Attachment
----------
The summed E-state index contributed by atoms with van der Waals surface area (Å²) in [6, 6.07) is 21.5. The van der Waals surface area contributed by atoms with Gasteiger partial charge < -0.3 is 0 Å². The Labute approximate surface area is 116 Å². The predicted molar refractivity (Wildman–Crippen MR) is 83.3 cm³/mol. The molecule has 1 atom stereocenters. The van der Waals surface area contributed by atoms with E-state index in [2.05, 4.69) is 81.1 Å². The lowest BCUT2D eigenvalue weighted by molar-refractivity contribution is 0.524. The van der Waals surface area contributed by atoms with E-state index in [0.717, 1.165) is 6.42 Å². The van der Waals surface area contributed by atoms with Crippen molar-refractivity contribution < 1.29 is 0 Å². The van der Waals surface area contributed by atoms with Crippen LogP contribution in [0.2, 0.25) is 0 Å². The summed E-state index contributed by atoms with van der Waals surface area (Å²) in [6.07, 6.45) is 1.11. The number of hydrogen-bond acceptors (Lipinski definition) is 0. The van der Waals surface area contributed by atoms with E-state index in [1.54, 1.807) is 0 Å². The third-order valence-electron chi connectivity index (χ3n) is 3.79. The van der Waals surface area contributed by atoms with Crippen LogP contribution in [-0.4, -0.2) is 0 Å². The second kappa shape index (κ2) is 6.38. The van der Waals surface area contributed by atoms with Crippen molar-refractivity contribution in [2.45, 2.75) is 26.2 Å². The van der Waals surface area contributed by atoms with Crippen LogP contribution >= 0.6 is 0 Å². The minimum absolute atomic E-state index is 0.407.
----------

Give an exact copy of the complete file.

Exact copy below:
The summed E-state index contributed by atoms with van der Waals surface area (Å²) in [6, 6.07) is 21.5. The van der Waals surface area contributed by atoms with Gasteiger partial charge < -0.3 is 0 Å². The Labute approximate surface area is 116 Å². The predicted molar refractivity (Wildman–Crippen MR) is 83.3 cm³/mol. The molecule has 1 atom stereocenters. The van der Waals surface area contributed by atoms with E-state index in [2.05, 4.69) is 81.1 Å². The lowest BCUT2D eigenvalue weighted by molar-refractivity contribution is 0.524. The van der Waals surface area contributed by atoms with E-state index in [0.717, 1.165) is 6.42 Å². The van der Waals surface area contributed by atoms with Crippen molar-refractivity contribution < 1.29 is 0 Å². The van der Waals surface area contributed by atoms with Crippen LogP contribution in [0.2, 0.25) is 0 Å². The summed E-state index contributed by atoms with van der Waals surface area (Å²) in [6.07, 6.45) is 1.11. The number of hydrogen-bond acceptors (Lipinski definition) is 0. The van der Waals surface area contributed by atoms with E-state index in [1.54, 1.807) is 0 Å². The third-order valence-electron chi connectivity index (χ3n) is 3.79. The van der Waals surface area contributed by atoms with Crippen LogP contribution in [-0.4, -0.2) is 0 Å². The second kappa shape index (κ2) is 6.38. The van der Waals surface area contributed by atoms with Crippen molar-refractivity contribution in [2.45, 2.75) is 26.2 Å². The van der Waals surface area contributed by atoms with Crippen LogP contribution >= 0.6 is 0 Å². The minimum absolute atomic E-state index is 0.407.